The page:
Full disclosure up front:
- I have worked with automotive companies and suppliers, and with Google, in some minor roles.
- I hold no stock of Apple or any automotive companies or suppliers.
- I have no inside information that’s going to go into this bit of analysis, it’s all publicly available (and linked).
Now, let’s dive right in.
The tech news have been full of buzz about rumors of Apple building a car. The thinking isn’t silly, of course: A tech company sitting on a giant pile of cash, lots of movement in the connected car space, where parties as diverse as car manufacturers, web giants (Apple, Google, Nokia/HERE), mapping companies (TomTom, Nokia/HERE, Google), big data and connectivity companies, even a new car manufacturer (Tesla), and many more are shuffling for a seat at the table. It’s a backdrop for epic drama, disruption and intrigue. It’s even code-named “Project Titan”, and how ambitious and gigantic does that sound, eh?
So is Apple going to compete with Tesla and working on their own car?
I don’t believe so. And here’s why.
So Apple puts a few hundred “staffers” (note: not all engineers) on a project involving cars or mobility, including a bunch with an automotive background. So we know Apple is thinking about the connected car space. We already knew that, because Carplay.
There’s a huge struggle going on around the connected car ecosystem: Who owns the data, the platform, the users? Is it manufacturers, Apple/Google (ie. the stacks), suppliers, telcos? Apple wants a big chunk of this huge – and rapidly growing – pie. (Talk about metaphors gone awry!)
Competing mobile operating systems in cars
Even today, only some of the most advanced manufacturers enable their users/customers to switch between the mobile OS in their car (see this Audi press release), and that doesn’t mean just plugging in one phone or another; as far as I can tell it still requires a full on switch between platforms. So much for integration – and that’s one of the smoothest integrations yet.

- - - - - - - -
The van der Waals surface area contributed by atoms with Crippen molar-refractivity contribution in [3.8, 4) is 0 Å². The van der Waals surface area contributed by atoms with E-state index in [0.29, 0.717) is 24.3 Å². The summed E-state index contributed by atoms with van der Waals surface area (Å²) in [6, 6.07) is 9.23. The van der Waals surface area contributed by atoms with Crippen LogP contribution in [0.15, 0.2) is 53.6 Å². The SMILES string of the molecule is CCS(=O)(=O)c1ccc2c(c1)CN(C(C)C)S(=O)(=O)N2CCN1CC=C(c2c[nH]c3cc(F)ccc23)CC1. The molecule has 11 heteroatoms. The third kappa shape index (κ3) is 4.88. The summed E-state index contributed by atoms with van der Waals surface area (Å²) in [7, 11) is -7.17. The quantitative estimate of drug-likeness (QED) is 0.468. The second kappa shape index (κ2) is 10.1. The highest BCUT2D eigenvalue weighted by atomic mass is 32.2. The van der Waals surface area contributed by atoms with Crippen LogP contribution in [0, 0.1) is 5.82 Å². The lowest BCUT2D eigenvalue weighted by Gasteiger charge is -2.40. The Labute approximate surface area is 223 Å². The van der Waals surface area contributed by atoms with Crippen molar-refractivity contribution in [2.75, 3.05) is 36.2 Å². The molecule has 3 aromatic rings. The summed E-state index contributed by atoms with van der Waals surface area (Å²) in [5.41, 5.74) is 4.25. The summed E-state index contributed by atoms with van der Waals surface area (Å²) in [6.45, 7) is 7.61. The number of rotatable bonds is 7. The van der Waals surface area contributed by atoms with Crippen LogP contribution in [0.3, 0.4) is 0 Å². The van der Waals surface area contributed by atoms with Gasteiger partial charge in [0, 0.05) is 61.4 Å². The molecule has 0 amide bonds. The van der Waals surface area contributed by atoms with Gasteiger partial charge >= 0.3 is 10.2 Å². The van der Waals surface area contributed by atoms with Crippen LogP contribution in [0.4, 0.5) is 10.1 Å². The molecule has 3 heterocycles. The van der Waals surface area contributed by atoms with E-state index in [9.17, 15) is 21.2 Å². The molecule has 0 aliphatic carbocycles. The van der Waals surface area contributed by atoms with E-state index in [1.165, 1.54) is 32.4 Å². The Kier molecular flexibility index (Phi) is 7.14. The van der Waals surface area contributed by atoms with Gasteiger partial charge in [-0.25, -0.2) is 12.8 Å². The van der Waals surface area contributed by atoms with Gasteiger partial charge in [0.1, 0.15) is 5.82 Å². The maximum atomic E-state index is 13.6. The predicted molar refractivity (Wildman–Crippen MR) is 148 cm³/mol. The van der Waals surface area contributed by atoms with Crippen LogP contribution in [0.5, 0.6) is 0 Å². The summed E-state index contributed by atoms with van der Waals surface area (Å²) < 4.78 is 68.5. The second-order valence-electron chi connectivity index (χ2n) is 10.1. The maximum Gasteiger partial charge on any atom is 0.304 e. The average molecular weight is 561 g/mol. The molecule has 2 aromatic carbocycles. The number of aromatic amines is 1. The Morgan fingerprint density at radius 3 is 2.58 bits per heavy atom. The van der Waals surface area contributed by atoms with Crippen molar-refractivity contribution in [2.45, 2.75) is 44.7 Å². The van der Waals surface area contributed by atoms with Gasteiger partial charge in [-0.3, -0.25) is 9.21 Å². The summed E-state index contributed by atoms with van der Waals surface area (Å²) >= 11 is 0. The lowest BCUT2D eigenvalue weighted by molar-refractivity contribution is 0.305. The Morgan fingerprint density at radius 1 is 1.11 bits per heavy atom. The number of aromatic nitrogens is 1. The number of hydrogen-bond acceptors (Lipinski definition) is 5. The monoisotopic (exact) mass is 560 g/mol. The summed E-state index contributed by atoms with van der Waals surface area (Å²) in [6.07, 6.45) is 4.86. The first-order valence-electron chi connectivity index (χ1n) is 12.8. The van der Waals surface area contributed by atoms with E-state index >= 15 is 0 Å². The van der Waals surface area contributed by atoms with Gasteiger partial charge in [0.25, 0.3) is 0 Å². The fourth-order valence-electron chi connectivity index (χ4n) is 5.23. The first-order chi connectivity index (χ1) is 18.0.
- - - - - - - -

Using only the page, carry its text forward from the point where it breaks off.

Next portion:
It’s all about integration
So, much like Google and the others, Apple has a team working on product development and integration. I would wager it’s mostly the latter. It takes a lot of manpower to work with manufacturers and suppliers to work on OS integration, systems, infrastructure. It takes long product development cycles that you’d have to work closely side by side, with Apple engineers and designers embedded at the manufacturers, and the manufacturers engineers and designers embedded at Apple. Securing a larger part of the growing ecosystem by being deeply embedded in the industry is a solid business case.
Also, hundreds of staffers aren’t really all that much. Don’t take this the wrong way, a few hundred people working on anything are huge, but building a car, from scratch, would take a lot more I’d assume. After all, this head count will include project managers, designers, engineers, software developers, interns, researchers, marketers…
Apple v Tesla?
So I’d say there’s simply no compelling business case for Apple to build a car. Yes, Tesla is making money as a disruptor in the field. That doesn’t mean that Apple will, or would even try to. In fact, I’d argue that there’s huge overlap in the potential pool of buyers for Apple and Tesla cars, that is: high-tech, expensive, status and design focused cars.
So, might Apple be interested in buying Tesla in 18 months for $75b, as Jason Calacanis speculates? This appears to me to be a more likely scenario than Apple starting from scratch. But again, I don’t see why they would. The money to be made by being part of the backbone of the more mainstream (if upscale) automotive market is just so much larger than selling luxury cars. And after all, Apple has always positioned itself as an upscale, but still sortakinda affordable mainstream brand, albeit with a price tag. That fits squarely with lots of car brands like the Mercedes’, Audis, BMWs and Teslas of the world.
TL;DR: Apple isn’t building a car but a team to work on systems integration with car manufacturers and suppliers.